“Seriously El, you can’t wear that,” said my friend Rachel.
I looked back at her, a little miffed.
“Why not?” I asked plaintively. The jeans I had on were nice, a dark denim wash, and I’d paired them with a long-sleeve top, crushed velvet with a scoop-neck. “Looks okay to me.”
“Seriously El, we’re in Vegas for the week. We’re going clubbing at a place that doesn’t even have a name, it’s so hot. You can’t wear the stuff you usually do, now take it off,” she commanded.
I thought about refusing flat out, putting down my foot and digging in. But the thing is my friend is the one with the fashion sense, Rachel always looks amazing, knowing exactly how to do herself up for every occasion. In comparison, I was a little frumpy, dazed and confused most times, my brown hair unfashionably curly, my curves unfashionably round. So yes, I got invited to good parties because I was Rachel’s friend, but I didn’t look like any of them, skinny minnies all.
And frankly, it was amazing that Rachel and I are friends at all because we’re so different, she’s swan-like, thin and elegant, with a modeling portfolio, whereas I’m round and small, an A-student. So our interests are poles apart, not to mention our paths in life. But we’ve known one another since we were five, and have seen one another through thick and thin again and again. Take last year, for example, when Rachel’s parents got divorced. I was her confidante, her therapist, and her anchor when she was lost at sea, adrift on waves of sadness. And I know she’d do the same for me if our situations were reversed. So despite the fact that outwardly, it looks like we have nothing in common, in fact we have a bond that goes deep, far further than mere clothes or personalities would suggest.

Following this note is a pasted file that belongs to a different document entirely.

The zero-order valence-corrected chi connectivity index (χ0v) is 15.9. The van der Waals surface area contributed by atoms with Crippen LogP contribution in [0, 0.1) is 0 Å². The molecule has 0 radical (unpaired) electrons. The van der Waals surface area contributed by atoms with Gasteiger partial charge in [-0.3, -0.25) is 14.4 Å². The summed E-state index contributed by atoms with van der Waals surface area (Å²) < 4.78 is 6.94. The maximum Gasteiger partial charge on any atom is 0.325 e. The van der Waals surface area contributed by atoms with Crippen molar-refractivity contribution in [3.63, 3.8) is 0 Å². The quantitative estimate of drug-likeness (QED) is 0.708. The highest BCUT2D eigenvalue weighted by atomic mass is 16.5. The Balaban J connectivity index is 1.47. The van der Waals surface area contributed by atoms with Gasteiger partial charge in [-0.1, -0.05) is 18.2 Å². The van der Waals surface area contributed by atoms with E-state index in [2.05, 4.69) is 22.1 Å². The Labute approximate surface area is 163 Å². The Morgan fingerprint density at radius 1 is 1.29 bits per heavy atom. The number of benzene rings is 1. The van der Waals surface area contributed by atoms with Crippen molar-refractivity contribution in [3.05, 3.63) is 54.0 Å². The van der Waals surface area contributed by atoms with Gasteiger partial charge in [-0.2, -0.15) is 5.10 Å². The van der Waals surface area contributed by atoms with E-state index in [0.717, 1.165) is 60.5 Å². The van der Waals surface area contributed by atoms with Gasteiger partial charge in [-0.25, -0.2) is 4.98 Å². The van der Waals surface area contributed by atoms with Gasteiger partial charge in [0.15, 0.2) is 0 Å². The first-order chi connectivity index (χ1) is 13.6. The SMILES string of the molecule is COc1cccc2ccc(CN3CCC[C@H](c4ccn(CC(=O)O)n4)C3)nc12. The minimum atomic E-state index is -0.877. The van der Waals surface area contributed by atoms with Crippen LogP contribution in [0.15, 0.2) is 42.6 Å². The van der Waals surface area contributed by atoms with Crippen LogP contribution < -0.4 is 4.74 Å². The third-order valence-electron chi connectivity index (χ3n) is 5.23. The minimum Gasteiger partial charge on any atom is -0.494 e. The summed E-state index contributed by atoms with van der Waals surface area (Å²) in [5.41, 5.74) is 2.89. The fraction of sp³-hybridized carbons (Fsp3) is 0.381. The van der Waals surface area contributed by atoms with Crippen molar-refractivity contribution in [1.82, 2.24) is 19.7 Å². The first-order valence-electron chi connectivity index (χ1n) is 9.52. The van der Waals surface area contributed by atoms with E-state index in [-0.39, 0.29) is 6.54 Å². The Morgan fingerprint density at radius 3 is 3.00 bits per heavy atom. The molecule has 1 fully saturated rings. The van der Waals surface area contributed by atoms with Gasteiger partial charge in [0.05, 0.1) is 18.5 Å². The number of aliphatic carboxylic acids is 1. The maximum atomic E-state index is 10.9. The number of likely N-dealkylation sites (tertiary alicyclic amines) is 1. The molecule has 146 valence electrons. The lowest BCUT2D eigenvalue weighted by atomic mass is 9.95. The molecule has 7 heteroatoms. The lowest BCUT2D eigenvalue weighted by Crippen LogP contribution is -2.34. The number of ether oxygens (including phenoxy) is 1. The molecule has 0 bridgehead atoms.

And since my body changed, my friend’s fashion advice was even more important. Because gone was the old Ellie from two years ago, an underweight mouse shaped like a broomstick, and in her place was the body of a woman, like Venus de Milo incarnate. I have big boobs now, a huge ass that sways when I walk, and generous hips making it hard to fit any type of pants. In fact, it’d been a struggle getting into my jeans tonight, I’d had to hop up and down desperately a couple times before they squeezed on, and the button was threatening to pop off any second.
So I sighed again.
“I don’t have anything else,” I repeated plaintively, gesturing with open palms. “There’s nothing else, look at my suitcase, nothing, nada.” And flipping open the purple travel case to reveal the interior was uninspiring. There was nothing haute couture or racy, just a couple more colored tops and a pair of grey jeans to mix things up.